I fly a lot, looking for every possible way to make my travel as smooth, effortless, and pain-free as possible. I put a lot of effort into my preparations. When you’re in the belly of the airline system, prey to forces far beyond your control, it’s wise to be prepared for anything.
The airlines, fully aware their frequent flyers long for hassle-free travel, have started to provide support. When I walk into Sydney airport, I wave my Qantas Club card at a kiosk, and I’m all checked in for my flight – with a confirmation text message sent to my mobile. With Qantas ‘Q’ tags on my luggage, I don’t need to wait in a bag check line, I just drop my bags on the carousel and go – everything is automatic. I admit it felt a little weird when Qantas introduced these new services – air travel has always featured customer interaction at the check-in counter – but now it feels both natural and the right way to do things. Easy. Frictionless.
Airlines ask you to give them a contact number (or email) when you book your tickets, so they can keep you informed of any delays or changes in flight status. That’s information travelers can put to work, preventing long waits at the airport, so it seems as though this would be an unambiguously positive service offering. The truth is a bit more complicated.
I recently returned from a visit to the United States (US). While within the US, I like to fly Southwest Airlines, famed for having the best customer service record of all American carriers. Southwest makes a point of keeping its customers well informed of any flight delays, and although I’ve flown with the airline dozens of times over the years, I can only remember a handful of occasions when I received notification of a delay.
During that visit, as I was readying to head to the airport, I received an email from Southwest, telling me my flight had been delayed 90 minutes. No biggie. I rescheduled my taxi ride to the airport and told my family – preparing to meet me in the arrivals hall – to come a bit later. Then I went over to the Southwest website, to track the status of my flight, in case any more delays accrued, as often happens. When I loaded the page, I found that Southwest listed the flight as on time, not delayed. Imagine my surprise.
I found Southwest’s phone number, called, and waited on hold for five minutes, wondering if the website was wrong or the email or what? If the email was wrong, I would need a new taxi very, very quickly in order to get to the airport on time. I reloaded the flight status web page – the details remained the same. Just before I got someone on the line, I got another email from Southwest, telling me that my flight departure time had once again been changed – back to its original departure time!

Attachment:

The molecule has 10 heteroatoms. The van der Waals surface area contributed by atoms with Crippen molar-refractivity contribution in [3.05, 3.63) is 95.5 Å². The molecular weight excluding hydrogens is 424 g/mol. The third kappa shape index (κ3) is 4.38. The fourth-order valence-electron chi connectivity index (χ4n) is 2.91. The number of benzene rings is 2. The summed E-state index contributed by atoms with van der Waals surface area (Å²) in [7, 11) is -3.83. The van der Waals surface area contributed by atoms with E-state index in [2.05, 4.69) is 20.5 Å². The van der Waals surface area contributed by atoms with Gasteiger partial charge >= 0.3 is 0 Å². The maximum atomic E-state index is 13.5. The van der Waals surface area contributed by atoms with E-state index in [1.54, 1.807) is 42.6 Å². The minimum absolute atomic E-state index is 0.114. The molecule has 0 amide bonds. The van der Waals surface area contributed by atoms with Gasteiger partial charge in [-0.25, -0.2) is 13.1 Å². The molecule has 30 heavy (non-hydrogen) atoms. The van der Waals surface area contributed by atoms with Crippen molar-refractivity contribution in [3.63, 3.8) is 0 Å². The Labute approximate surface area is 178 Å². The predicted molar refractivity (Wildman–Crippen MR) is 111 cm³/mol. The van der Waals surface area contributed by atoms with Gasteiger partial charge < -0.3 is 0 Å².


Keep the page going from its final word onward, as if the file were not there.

Now I had to undo everything I’d just done: call a taxi for an immediate pickup, and get my relatives back on our original schedule. It all left me a bit flustered, and with a bad feeling toward an airline, I’d always loved.
This mix-up was probably caused by some sort of computer error, a mistaken bit of data that made Southwest’s systems spit up an email in my general direction. But I don’t actually know what happened. I received a series of conflicting emails, and the second email did not refer to the earlier, erroneous email. That’s a huge issue because when a company starts contradicting itself in rapid-fire succession over a customer channel, it’s always going to confuse the customer. If this confusion concerns something that’s time-sensitive – such as the departure status of a flight – confusion rapidly turns to anger.
We want the businesses we trade with to be transparent. We ask them to provide us every bit of information that might help us make better decisions. But these demands come with an implicit request that the information supplied must be accurate, timely, and appropriate. Bad data is much worse than no data at all.
Nothing is perfect. All businesses will make mistakes when communicating with their customers. How the business recognizes and makes amends for its mistakes shapes the customer’s responsibility. If the transaction is impersonal and perfunctory, customer loyalty will evaporate.
If I’d gotten an apology from Southwest – something that looked as though it had been written by a human being – I would have forgiven them their momentary lapse. Instead, they fed me a machine-generated message, leaving me up in the air. I’ll remember how Southwest made everything that should have been easy so difficult. They’ve lost my loyalty and a customer. Other airlines claim to offer great service. Next time I fly in the USA, I’ll take a look at those carriers – and see if they’ve learned from Southwest’s mistakes.
Mark Pesce is the co-inventor of the VRML, co-author of The Next Billion Seconds, and founder of Future St, a Sydney media and technology consultancy. He was formerly one of the judges on ABC’s The New Inventors